Utility Week

UTILITY Week 17th March 2017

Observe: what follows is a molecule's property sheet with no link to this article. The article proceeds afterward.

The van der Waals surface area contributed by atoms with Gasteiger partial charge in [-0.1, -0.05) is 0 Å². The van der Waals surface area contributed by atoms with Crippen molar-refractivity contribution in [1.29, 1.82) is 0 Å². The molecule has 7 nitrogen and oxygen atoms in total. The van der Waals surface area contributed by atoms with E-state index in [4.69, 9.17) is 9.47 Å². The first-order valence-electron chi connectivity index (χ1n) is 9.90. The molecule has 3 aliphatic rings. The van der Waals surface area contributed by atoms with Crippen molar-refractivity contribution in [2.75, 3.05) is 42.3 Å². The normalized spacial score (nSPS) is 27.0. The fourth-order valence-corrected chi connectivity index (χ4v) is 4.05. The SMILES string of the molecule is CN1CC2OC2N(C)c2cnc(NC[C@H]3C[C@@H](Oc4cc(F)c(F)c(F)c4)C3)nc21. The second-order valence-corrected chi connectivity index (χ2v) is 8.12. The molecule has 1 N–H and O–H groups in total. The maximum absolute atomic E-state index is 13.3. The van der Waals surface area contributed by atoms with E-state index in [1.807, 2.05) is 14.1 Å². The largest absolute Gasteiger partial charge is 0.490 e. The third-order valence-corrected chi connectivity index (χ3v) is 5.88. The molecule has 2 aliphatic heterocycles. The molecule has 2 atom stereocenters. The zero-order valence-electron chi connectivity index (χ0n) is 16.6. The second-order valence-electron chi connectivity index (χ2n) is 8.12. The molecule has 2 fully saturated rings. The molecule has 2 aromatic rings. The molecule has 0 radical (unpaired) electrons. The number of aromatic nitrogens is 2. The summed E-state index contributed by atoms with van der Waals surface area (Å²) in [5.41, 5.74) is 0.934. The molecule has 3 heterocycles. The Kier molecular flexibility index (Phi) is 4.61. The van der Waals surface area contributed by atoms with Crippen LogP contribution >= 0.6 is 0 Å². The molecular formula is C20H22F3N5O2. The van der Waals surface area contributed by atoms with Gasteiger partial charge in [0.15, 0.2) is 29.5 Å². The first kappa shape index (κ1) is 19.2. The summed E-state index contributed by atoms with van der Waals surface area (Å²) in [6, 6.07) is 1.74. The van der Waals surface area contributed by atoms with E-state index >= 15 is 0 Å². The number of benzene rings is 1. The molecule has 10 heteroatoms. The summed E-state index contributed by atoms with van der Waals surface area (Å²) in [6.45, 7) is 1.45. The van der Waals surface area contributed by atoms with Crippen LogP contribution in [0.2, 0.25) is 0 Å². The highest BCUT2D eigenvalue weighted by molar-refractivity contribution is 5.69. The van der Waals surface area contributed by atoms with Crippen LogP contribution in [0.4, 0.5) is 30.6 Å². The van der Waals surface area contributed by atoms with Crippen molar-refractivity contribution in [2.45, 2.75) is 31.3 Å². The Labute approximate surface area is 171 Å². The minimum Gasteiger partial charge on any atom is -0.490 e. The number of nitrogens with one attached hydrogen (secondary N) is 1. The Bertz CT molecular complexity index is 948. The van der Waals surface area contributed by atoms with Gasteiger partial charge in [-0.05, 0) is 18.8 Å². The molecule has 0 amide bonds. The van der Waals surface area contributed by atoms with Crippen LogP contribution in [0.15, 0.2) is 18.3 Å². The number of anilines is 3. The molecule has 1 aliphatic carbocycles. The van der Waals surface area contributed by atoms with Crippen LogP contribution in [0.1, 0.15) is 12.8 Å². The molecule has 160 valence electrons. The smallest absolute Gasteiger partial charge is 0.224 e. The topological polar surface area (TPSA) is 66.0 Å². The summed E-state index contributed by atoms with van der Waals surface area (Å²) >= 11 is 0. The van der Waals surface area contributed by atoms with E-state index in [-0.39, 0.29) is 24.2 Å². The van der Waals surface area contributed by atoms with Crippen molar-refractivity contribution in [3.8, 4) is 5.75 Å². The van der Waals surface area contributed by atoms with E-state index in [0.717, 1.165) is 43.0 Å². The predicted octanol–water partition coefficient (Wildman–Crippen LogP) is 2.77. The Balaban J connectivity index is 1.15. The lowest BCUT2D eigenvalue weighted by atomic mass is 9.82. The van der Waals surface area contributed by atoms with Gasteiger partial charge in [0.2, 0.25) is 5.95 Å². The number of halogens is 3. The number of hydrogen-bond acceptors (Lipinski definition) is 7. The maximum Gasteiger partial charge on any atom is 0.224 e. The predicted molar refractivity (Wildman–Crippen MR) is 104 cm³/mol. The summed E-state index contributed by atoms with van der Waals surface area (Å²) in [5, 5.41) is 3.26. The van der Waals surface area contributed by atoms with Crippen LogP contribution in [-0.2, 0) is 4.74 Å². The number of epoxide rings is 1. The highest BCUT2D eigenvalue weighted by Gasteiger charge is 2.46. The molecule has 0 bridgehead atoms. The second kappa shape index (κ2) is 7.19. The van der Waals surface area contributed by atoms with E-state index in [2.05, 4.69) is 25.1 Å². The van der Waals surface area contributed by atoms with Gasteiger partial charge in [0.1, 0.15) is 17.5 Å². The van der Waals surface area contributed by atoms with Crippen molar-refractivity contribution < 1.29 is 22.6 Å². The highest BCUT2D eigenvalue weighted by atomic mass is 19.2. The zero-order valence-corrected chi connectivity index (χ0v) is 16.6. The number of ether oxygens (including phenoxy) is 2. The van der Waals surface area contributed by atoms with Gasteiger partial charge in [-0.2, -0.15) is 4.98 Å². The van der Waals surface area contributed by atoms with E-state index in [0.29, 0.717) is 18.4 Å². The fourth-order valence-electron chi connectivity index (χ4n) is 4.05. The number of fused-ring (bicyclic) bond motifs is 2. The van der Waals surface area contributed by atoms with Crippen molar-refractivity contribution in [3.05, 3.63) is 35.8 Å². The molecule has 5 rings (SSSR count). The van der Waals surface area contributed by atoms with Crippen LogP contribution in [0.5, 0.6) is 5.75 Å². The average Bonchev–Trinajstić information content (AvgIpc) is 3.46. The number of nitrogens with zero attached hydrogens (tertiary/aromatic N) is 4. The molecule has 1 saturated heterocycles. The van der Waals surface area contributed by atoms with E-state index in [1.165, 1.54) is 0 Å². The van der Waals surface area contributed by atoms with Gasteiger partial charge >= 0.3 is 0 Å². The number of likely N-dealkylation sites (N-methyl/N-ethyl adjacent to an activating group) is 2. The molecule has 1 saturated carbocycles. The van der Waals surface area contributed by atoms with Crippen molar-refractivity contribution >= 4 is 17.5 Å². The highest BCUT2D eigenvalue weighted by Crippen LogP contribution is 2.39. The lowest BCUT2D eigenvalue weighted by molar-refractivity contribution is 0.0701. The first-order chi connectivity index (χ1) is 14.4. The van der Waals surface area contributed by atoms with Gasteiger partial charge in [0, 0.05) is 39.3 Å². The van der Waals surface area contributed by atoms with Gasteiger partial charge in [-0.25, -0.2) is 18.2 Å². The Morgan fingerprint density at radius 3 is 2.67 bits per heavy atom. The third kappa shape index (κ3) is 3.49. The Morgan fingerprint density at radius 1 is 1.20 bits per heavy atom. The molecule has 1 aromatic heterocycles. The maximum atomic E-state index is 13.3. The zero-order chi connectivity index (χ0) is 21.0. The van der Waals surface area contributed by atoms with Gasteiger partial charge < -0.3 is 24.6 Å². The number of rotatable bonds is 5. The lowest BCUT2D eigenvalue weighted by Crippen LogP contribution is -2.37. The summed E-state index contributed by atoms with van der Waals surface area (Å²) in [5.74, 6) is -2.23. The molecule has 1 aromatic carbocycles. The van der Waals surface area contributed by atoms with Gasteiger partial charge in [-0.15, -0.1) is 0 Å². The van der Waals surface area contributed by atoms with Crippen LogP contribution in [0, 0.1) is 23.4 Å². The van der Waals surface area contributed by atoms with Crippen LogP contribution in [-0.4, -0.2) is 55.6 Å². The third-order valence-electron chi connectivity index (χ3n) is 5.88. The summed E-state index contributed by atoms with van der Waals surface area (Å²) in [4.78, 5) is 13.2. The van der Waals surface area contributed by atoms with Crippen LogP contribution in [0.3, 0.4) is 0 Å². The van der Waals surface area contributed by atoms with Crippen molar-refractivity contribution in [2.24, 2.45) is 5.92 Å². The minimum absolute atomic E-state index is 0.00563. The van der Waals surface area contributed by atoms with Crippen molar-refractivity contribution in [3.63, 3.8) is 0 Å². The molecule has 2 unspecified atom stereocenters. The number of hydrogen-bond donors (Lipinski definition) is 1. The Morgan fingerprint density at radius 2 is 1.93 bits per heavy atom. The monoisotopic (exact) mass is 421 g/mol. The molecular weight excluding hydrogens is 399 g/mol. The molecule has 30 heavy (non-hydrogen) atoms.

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6 | 17TH - 23RD MARCH 2017 | UTILITY WEEK Water brokers Analysis T he brokers are coming. "Hundreds, if not thousands" look set to capitalise on the water market when it opens, according to Business Stream chief executive Johanna Dow. Anecdotal evidence suggests as many as two-thirds of transactions in the non-house- hold water retail market could be interme- diated. Energy brokers are set to move into water in force – but to succeed in a market with such thin margins, these brokers must offer efficiency advice and negotiating skills rather than just a simple transactional ser- vice. What is more, as water deregulation approaches, a row has broken out over the place of brokers in the market, with some saying they could introduce "Flash Harry" business tactics that put customers at risk. Undeniably, water market deregulation will be a significant opportunity for brokers, and many of those already in the energy market look set to move into water, or risk leaving themselves open to their competitors offering a complete utility service. Brokers will aim to offer an "expert eye" for customers, and will be able to compare proposals on a like-for-like basis to make sure customers make the right choice of retailer. As this is a new, immature market, buyers may not have the confidence to take on the task, so brokers will add "real value", argues Orchard Energy commercial water manager Chris Quinn. However, if a broker's sole focus is on pro- curement it is unlikely to be successful, for the first few years at least. "If you are more concerned about holistic costs, and there- fore the consumption side and all the other services that go around it – for example, the forecasting and budgeting – then I think there is significant opportunity for brokers to play a valuable role for customers in helping them engage with that market," says Inenco chief commercial officer Dave Cockshott. Some have gone as far as to claim that the traditional brokering model has "no place" in the water market. Waterscan managing director Neil Pendle told Utility Week back in January that he did not believe the brokering model was the best one for the non-domestic water market. In Scotland, many businesses have achieved "impressive" cost savings – both through switching and by focusing on water consumption reduction – since that market opened in 2008. However, if margins are as low as projected in the English market, the benefits are going to have to be about more than just the ability to switch, and brokers will have a duty to help project this message. It is imperative that customers are offered more than merely a switching service. Grand Union Water managing director Peter Sceats agrees with this mantra. He does not see much of a role for exclusively running tenders, and says the successful water services broker needs to be active on bill validation and audit side as well. "Brokers need to be full service rather than just component part focused." And Cockshott says water has become the "forgotten utility", because proportionally The risk and reward of brokers As preparations ramp up for the opening of the non-domestic retail water market on 1 April, brokers are anticipating a boom in business. Utility Week provides an in-depth guide of the utility broker market as it stands, and considers how it is likely to change after market opening. THE SCOTTISH MARKET MARGIN Retail margins in the English water market are predicted to be tighter than they were in Scotland when the market opened there. The average margin in Scottish market at the beginning was 10%, rising to 26% today. The predicted margin in England is 6%. This means the benefits for customers must be about more than just switching for discounts. FINANCIAL SAVINGS Since the Scottish market opened in 2008, the country's largest retailer, Business Stream, says it has saved customers millions of pounds in efficiency savings and reduced energy costs. 10% 26% 6% Total estimated savings £160m £53m £99m £7m of which… Discounts Efficiency savings Energy savings WATER SAVING 24 billion litres Amount by which Business Stream custom- ers have reduced their water usage since the market opened

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